Thursday, August 28, 2008
"Although a number of computer manufacturers offer some form of recycling, Dell’s program seems to be a standout. Some makers accept their old computers only when you buy a new one; Dell will accept its old models regardless of whether you’ve made a new purchase"
This reminds me of the dinosaur I have in my garage - from 1995 - the year I learned ALL about what the internet was all about. My life has never been the same! I credit that time in my life with helping me leave my first husband and five years later find my Hubby - the man I'm married to and father of my two children. But those are post topics for another time...
Wednesday, August 27, 2008
Not only was it from someone I do not know, but it was from the author of a book I mentioned in the post. Cool!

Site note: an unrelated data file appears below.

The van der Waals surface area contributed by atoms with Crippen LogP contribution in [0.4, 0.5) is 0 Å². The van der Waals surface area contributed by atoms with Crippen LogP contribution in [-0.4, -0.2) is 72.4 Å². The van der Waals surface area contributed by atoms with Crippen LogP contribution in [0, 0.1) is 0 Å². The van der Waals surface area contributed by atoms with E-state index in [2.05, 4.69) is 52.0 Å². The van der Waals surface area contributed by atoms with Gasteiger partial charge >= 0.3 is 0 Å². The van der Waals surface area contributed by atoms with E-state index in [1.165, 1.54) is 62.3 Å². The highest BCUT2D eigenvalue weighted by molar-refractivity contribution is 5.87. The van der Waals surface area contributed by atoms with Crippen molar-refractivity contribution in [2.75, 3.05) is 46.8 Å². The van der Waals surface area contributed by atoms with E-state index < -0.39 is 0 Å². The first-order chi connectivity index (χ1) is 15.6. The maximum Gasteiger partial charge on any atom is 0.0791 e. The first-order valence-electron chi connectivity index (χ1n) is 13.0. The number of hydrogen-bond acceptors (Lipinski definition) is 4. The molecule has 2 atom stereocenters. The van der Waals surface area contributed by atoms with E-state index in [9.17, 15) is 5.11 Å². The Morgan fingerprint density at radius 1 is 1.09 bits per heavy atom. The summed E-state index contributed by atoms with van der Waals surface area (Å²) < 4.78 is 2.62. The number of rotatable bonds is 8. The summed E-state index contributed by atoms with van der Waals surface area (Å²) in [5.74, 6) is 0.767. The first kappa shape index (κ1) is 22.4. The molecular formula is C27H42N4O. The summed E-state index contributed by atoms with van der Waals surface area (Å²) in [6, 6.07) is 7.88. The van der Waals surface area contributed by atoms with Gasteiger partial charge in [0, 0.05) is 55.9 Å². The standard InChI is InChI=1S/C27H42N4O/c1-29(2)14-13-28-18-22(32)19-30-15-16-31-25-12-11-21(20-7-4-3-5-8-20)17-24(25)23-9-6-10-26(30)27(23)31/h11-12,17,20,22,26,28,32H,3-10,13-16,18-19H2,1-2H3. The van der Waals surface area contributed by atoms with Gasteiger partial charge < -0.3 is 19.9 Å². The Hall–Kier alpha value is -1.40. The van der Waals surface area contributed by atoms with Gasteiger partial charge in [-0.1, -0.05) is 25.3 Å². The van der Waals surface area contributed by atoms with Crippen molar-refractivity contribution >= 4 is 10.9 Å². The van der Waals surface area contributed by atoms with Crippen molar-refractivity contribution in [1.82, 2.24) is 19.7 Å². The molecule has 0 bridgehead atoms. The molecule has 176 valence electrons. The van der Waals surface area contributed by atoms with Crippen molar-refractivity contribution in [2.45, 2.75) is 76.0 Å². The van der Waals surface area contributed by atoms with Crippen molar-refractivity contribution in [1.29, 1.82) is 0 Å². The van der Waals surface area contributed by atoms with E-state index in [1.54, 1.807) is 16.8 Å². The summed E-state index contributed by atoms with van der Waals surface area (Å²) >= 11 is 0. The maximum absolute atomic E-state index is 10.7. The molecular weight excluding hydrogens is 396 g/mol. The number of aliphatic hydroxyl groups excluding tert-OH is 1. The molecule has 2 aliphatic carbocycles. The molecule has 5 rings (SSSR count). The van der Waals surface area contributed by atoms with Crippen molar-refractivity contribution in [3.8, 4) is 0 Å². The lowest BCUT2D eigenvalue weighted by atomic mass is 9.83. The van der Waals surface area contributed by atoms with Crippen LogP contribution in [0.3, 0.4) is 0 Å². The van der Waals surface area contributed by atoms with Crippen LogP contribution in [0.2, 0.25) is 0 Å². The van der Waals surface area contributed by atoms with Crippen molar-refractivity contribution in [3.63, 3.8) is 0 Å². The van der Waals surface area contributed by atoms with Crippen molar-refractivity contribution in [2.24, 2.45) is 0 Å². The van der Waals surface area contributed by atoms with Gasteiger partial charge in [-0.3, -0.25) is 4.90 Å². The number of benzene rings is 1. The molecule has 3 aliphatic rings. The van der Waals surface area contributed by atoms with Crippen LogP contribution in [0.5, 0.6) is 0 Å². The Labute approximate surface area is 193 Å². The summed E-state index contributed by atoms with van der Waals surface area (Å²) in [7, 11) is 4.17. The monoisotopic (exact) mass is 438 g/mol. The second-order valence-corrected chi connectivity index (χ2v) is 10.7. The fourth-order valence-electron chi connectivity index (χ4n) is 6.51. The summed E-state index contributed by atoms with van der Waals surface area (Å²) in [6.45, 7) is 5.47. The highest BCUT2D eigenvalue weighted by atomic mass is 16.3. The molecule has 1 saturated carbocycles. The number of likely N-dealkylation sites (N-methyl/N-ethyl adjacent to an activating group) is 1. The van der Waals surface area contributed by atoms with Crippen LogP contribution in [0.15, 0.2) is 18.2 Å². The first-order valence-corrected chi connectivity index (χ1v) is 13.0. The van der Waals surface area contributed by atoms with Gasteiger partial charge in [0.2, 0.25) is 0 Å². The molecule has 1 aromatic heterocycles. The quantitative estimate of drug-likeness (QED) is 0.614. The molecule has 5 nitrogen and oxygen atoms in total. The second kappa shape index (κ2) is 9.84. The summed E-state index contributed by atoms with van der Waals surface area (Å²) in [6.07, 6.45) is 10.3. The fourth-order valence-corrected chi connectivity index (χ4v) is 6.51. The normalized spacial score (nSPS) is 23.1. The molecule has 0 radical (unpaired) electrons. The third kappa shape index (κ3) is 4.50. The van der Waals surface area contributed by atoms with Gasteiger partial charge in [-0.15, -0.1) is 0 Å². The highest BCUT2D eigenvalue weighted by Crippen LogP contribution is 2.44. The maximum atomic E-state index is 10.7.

I'm flattered that he took the time to write a comment, albeit an unhappy one, but find it strange that he bothered posting on my little nobody-knows-me blog. He is, after all a published author and has even been featured on the "Today Show". I guess I touched a nerve (which was not my intent - blogging is all about your own opinions/thoughts/ramblings, is it not?) enough that he dashed off that comment.
I wonder how he found my blog - was he Googling himself? Did someone else read my blog and forward my post about his book to him? Either way, I feel kind of famous now and seeing his comment did make me smile. Thank you, Jeff!
I won't miss 'em. If you can't make it for a 30-60 minute train ride (depending on your destination) without access to alcohol then I think you have a much bigger problem. Plus it was always a hassle when you had to pass through these cars to get to the passenger cars on the other side - people standing there, alcohol in hand, gabbing it up and apparently oblivious to the fact they were actually on a commuter train and people needed to pass by. It just seemed ridiculous. Good riddance!